Today we'll look at Cooper Tire & Rubber Company (NYSE:CTB) and reflect on its potential as an investment. Specifically, we're going to calculate its Return On Capital Employed (ROCE), in the hopes of getting some insight into the business.
First up, we'll look at what ROCE is and how we calculate it. Next, we'll compare it to others in its industry. Then we'll determine how its current liabilities are affecting its ROCE.
Return On Capital Employed (ROCE): What is it?
ROCE measures the amount of pre-tax profits a company can generate from the capital employed in its business. In general, businesses with a higher ROCE are usually better quality. Ultimately, it is a useful but imperfect metric. Renowned investment researcher Michael Mauboussin has suggested that a high ROCE can indicate that 'one dollar invested in the company generates value of more than one dollar'.
How Do You Calculate Return On Capital Employed?
The formula for calculating the return on capital employed is:
Return on Capital Employed = Earnings Before Interest and Tax (EBIT) ÷ (Total Assets - Current Liabilities)
Or for Cooper Tire & Rubber:
0.10 = US$198m ÷ (US$2.7b - US$716m) (Based on the trailing twelve months to March 2019.)
Therefore, Cooper Tire & Rubber has an ROCE of 10%.
Is Cooper Tire & Rubber's ROCE Good?
When making comparisons between similar businesses, investors may find ROCE useful. Using our data, Cooper Tire & Rubber's ROCE appears to be significantly below the 16% average in the Auto Components industry. This performance is not ideal, as it suggests the company may not be deploying its capital as effectively as some competitors. Setting aside the industry comparison for now, Cooper Tire & Rubber's ROCE is mediocre in absolute terms, considering the risk of investing in stocks versus the safety of a bank account. Readers may find more attractive investment prospects elsewhere.
Cooper Tire & Rubber's current ROCE of 10% is lower than its ROCE in the past, which was 23%, 3 years ago. So investors might consider if it has had issues recently. You can click on the image below to see (in greater detail) how Cooper Tire & Rubber's past growth compares to other companies.
It is important to remember that ROCE shows past performance, and is not necessarily predictive. ROCE can be deceptive for cyclical businesses, as returns can look incredible in boom times, and terribly low in downturns. ROCE is only a point-in-time measure. Future performance is what matters, and you can see analyst predictions in our free report on analyst forecasts for the company.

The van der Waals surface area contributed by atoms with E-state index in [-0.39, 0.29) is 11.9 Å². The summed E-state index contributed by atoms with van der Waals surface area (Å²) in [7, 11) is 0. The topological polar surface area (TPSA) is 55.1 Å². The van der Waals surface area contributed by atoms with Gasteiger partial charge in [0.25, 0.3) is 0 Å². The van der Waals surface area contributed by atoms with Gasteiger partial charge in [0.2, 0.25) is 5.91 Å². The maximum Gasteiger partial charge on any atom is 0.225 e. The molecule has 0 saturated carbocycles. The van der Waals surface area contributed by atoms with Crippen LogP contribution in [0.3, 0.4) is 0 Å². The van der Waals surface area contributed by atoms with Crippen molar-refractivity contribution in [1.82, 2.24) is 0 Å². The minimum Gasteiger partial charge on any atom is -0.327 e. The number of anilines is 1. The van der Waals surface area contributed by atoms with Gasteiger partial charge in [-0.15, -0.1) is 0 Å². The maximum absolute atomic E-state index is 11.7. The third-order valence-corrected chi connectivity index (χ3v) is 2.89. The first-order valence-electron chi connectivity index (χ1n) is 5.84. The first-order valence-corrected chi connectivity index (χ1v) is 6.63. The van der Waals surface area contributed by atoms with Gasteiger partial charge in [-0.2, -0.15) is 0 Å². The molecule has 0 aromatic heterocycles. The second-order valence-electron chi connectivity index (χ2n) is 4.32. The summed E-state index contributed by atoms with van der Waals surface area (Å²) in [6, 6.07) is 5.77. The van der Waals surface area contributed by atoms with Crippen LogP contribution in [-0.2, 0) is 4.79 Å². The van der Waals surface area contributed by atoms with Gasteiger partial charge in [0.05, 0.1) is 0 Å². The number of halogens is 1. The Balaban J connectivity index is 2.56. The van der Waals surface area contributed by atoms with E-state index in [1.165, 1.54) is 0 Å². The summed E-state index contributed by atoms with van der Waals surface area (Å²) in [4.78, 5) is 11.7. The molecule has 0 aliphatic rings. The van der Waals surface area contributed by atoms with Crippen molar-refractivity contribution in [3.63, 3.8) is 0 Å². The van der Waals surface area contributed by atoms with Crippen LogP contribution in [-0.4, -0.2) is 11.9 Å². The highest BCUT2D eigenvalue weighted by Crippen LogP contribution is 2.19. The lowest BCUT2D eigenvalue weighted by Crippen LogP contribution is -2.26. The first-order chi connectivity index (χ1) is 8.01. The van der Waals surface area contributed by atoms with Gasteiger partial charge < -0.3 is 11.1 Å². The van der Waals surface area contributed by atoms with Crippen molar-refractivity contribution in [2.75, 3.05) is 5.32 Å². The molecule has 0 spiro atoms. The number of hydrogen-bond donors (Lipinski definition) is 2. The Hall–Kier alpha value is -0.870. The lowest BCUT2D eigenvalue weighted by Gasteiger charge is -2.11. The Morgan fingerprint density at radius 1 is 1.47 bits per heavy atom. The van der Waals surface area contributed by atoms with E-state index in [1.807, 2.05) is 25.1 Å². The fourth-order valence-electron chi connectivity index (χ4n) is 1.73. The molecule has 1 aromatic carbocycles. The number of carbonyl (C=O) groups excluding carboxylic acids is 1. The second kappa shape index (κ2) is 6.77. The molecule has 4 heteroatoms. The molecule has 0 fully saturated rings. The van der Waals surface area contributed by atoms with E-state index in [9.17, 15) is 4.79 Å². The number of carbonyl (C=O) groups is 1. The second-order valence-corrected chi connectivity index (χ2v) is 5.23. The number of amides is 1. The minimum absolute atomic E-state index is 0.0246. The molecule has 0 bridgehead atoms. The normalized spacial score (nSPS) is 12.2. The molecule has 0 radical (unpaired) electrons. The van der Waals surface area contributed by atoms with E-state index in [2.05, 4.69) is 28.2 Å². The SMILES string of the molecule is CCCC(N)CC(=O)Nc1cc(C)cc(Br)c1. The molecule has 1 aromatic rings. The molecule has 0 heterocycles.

How Cooper Tire & Rubber's Current Liabilities Impact Its ROCE
Current liabilities include invoices, such as supplier payments, short-term debt, or a tax bill, that need to be paid within 12 months. The ROCE equation subtracts current liabilities from capital employed, so a company with a lot of current liabilities appears to have less capital employed, and a higher ROCE than otherwise. To counteract this, we check if a company has high current liabilities, relative to its total assets.
Cooper Tire & Rubber has total assets of US$2.7b and current liabilities of US$716m. Therefore its current liabilities are equivalent to approximately 27% of its total assets. It is good to see a restrained amount of current liabilities, as this limits the effect on ROCE.
What We Can Learn From Cooper Tire & Rubber's ROCE
That said, Cooper Tire & Rubber's ROCE is mediocre, there may be more attractive investments around. Of course, you might also be able to find a better stock than Cooper Tire & Rubber. So you may wish to see this free collection of other companies that have grown earnings strongly.
For those who like to find winning investments this free list of growing companies with recent insider purchasing, could be just the ticket.
We aim to bring you long-term focused research analysis driven by fundamental data. Note that our analysis may not factor in the latest price-sensitive company announcements or qualitative material.
If you spot an error that warrants correction, please contact the editor at email@example.com. This article by Simply Wall St is general in nature. It does not constitute a recommendation to buy or sell any stock, and does not take account of your objectives, or your financial situation. Simply Wall St has no position in the stocks mentioned. Thank you for reading.